Bus stop spacing for local Bronx routes averages approximately 882 feet/269 meters. This is slightly higher than the New York City average, but still very close together. Close stop spacing directly contributes to slow buses and longer travel times for customers. When a bus stops more frequently along a route, exiting, stopping, and re-entering the flow of traffic, it loses speed, increases the chance of being stopped at a red traffic signal, and adversely affects customers’ travel time. By removing closely-spaced and under-utilized stops throughout the Bronx, we will reduce dwell time by allowing buses to keep moving with the flow of traffic and get customers where they need to go faster.
Based on what I have modeled as well as what I’ve seen in the literature, the optimal bus stop spacing for the Bronx, as in Brooklyn, is around 400-500 meters. However, the route-by-route descriptions reveal very little stop consolidation. For example, on the Bx1 locals, 3 out of 93 stops are to be removed, and on the Bx2, 4 out of 99 stops are to be removed.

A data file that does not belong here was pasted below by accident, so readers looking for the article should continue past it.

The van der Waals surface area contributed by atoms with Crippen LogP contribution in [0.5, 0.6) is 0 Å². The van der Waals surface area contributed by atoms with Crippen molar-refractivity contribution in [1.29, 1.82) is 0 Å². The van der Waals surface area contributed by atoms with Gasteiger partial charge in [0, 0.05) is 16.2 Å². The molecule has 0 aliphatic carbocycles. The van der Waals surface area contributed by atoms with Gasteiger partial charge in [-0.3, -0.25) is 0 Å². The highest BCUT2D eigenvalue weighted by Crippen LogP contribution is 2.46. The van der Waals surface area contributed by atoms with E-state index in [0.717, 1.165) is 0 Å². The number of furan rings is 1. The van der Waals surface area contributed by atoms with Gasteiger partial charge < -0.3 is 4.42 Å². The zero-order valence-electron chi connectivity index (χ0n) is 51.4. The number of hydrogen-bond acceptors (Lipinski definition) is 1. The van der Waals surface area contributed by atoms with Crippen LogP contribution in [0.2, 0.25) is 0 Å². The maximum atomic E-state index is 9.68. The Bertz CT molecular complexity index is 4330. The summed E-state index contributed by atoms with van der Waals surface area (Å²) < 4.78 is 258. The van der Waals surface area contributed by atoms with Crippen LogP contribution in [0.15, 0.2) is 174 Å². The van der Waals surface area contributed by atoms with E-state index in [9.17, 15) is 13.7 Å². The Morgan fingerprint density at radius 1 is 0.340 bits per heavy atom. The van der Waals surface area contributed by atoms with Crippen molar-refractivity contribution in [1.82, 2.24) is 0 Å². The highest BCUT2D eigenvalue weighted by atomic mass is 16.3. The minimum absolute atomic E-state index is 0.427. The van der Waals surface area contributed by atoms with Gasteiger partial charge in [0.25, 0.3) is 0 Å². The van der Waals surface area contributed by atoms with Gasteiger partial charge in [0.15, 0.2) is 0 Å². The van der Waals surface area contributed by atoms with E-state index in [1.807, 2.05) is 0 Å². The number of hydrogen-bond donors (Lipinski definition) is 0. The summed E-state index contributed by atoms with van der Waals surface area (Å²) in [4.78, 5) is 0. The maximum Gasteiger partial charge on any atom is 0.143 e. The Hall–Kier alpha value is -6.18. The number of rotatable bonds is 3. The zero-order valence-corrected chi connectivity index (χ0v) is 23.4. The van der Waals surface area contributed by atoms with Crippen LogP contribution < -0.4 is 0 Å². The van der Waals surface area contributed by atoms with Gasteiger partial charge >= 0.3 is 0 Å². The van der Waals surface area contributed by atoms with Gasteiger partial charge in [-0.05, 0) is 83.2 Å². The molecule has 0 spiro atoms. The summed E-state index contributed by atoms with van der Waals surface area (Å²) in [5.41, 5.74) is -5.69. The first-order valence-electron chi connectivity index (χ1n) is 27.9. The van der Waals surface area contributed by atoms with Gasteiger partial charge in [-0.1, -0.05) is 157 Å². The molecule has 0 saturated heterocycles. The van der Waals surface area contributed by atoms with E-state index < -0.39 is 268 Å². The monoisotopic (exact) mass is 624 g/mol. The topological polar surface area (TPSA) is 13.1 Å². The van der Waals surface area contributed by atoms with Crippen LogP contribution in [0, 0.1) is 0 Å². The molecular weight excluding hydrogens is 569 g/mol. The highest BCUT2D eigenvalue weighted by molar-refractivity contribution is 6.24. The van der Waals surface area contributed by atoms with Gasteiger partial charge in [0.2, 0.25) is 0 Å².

With so little stop consolidation, NYCT plans to retain the distinction between local and limited buses, which reduces frequency to either service pattern. The Bx1 and Bx2 run mostly along the same alignment on Grand Concourse, with some branching at the ends. In the midday off-peak, the Bx1 runs limited every 10 minutes, with some 12-minute gaps, and the Bx2 runs local every 9-10 minutes; this isn’t very frequent given how short the typical NYCT bus trip is, and were NYCT to eliminate the local/limited distinction, the two routes could be consolidated to a single bus running every 4-5 minutes all day.
How much frequency is there, anyway?
The draft document says that consolidating routes will allow higher frequency. Unfortunately, it makes it difficult to figure out what higher frequency means. There is a table on p. 17 listing which routes get higher frequency, but no indication of what the frequency is – the reader is expected to look at it route by route. As a service to frustrated New Yorkers, here is a single table with all listed frequencies, weekday midday. All figures are in minutes.
|Route||Headway today||Proposed headway|
|Bx38 (28 variant)||17||discontinued|
|Bx42 (40 variant)||20||cut to a shuttle, 15|
A few cases of improving frequency on a trunk are notable, namely on the Bx28/38 and Bx40/42 pairs, but other problem spots remain, led by the Bx1/2 and the local and limited variants on some routes.
The principle of interchange
A transfer-based bus network can mean one of two things. The first, the one usually sold to the public during route redesigns, is a grid of strong routes. This is Nova Xarxa in Barcelona, as well as the core of this draft. Eric’s and my proposal for Brooklyn consists entirely of such a grid, as Brooklyn simply does not have low-density tails like the Bronx, its southern margin having high population density all the way to the boardwalk.